I never felt part of the mommy wars. If anything, I was jealous of my stay-home mom friends. But alas, I married a teacher—need I say more?
So my children began child care early and, today they are both in elementary school. (They do get a bonus that most kids don’t—they get daddy 24/7 all summer long.)
I firmly believe that there are benefits and negatives to both full-time child care and staying at home full-time. That said, most of us make our decisions based on what is best for our child given the circumstances in which we live.
Which leads me to what I want to talk about. I stumbled on a blog by Joanne Rendell about “unschooling.” The unschooling.com website explains it like this:
Have you ever described ‘red’ to a person who is color blind? Sometimes, trying to define unschooling is like trying to define red. Ask 30 unschoolers to define the word and you’ll get thirty shades of red. They’ll all be red, but they’ll all be different. Generally, unschoolers are concerned with learning or becoming educated, not with ‘doing school.’ The focus is upon the choices made by each individual learner, and those choices can vary according to learning style and personality type. There is no one way to unschool.
Although they do offer multiple definitions.
Frankly, what I really struggled with was Rendell’s closing. She writes:
But un-kindergarten for us means Benny can sleep late so I can write. It means we don’t have to worry about bedtimes and can go out on the town with friends any night of the week. We can go to Europe and visit my family when the flights are cheap. Un-kindergarten also means we can pick and choose how we spend our days and who we spend them with. Benny can go to free classes at the Metropolitan Museum in the week when it’s less crowded. He can read a book on sharks when he feels like it. He can experiment with bungee cords while eating his breakfast at noon.
The decision seems to be about what’s most convenient for the parents, rather than what may be best for the child. John J. Edwards III addresses the issue in his blog on the Wall Street Journal. He says, “Maybe I’m hopelessly square, but I think early-childhood education—like education in general—provides structure and discipline while not necessarily stifling creativity.”
What do you think?
It is with great embarrassment that I confess that my daughter’s first word was “mall.” This was shortly followed by “shoes.” I don’t even want to think about what this must say about me. Ironically, it says little about her.
Anyone who knows my daughter knows that fashion is of no concern to her. Her only rule is comfort—although this has a daily changing definition and frequently does not fit into the norm of what you and I might define as comfort. For example, she takes after my husband and is quite thin. Pants cannot be loose under any circumstances. And when she was in kindergarten it was our morning ritual for her to throw a temper tantrum about her socks. Of course in hindsight I wonder why I just didn’t let her go without them—it only gets so cold in North Carolina in the winter.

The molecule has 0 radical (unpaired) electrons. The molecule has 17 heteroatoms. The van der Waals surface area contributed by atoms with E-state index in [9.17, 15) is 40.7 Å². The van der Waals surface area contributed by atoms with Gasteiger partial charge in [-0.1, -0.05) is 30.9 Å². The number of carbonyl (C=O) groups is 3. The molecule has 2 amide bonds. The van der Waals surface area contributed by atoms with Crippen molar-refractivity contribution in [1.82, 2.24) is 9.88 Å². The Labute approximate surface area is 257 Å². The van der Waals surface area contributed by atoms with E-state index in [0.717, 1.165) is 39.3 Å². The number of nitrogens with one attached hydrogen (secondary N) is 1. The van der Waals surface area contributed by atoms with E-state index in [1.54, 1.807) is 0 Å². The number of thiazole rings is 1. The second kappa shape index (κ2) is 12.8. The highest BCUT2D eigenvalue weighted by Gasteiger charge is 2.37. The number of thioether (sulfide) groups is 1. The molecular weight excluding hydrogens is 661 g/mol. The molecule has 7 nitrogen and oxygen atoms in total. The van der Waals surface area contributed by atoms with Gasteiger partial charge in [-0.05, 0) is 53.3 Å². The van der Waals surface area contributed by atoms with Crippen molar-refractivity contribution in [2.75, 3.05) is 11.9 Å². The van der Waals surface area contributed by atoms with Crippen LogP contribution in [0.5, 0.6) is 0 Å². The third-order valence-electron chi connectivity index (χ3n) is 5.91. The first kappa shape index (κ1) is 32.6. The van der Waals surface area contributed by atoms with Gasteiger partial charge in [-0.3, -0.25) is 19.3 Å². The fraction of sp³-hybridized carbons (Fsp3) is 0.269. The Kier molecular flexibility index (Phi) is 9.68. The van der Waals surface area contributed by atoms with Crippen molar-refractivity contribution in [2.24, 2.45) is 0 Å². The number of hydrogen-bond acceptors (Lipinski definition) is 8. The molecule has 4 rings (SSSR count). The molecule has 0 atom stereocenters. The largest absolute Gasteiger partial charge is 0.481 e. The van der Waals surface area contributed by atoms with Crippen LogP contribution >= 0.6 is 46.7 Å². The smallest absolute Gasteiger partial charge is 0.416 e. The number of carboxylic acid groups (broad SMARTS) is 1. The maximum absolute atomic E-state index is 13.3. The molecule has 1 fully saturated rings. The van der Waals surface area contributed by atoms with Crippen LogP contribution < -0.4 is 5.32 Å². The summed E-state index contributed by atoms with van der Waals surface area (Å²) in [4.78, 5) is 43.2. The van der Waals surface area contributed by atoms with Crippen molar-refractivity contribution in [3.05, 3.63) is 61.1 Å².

But I digress. Yes her first words were shopping centric, but the point is she spoke them pretty early. And she continued to develop language skills at a fairly rapid rate. I’m sure there were many factors that influenced her language development. What I learned recently from researchers here at FPG is that I also was lucky that she was in a quality child care program.
I have always been under the misguided notion that parents could make up for anything academic that might be lacking in a child care environment. Perhaps this was how I made myself feel better since I had to go back to work when she was three months old.
Well I was wrong. This study showed that in every language development measurement used, children in higher quality child care programs significantly outperformed those in lower quality care. The kids in the study all came from two-parent families who had some level of higher education and were of middle income.
So how do you find a quality program? There are lots of resources out there to help guide you. One that I used when looking at childcare programs was an interview sheet I downloaded from BabyCenter. They have an updated version available online. The National Association for the Education of Young Children also is a good resource.
If you want more info about the study, you can read the summary online.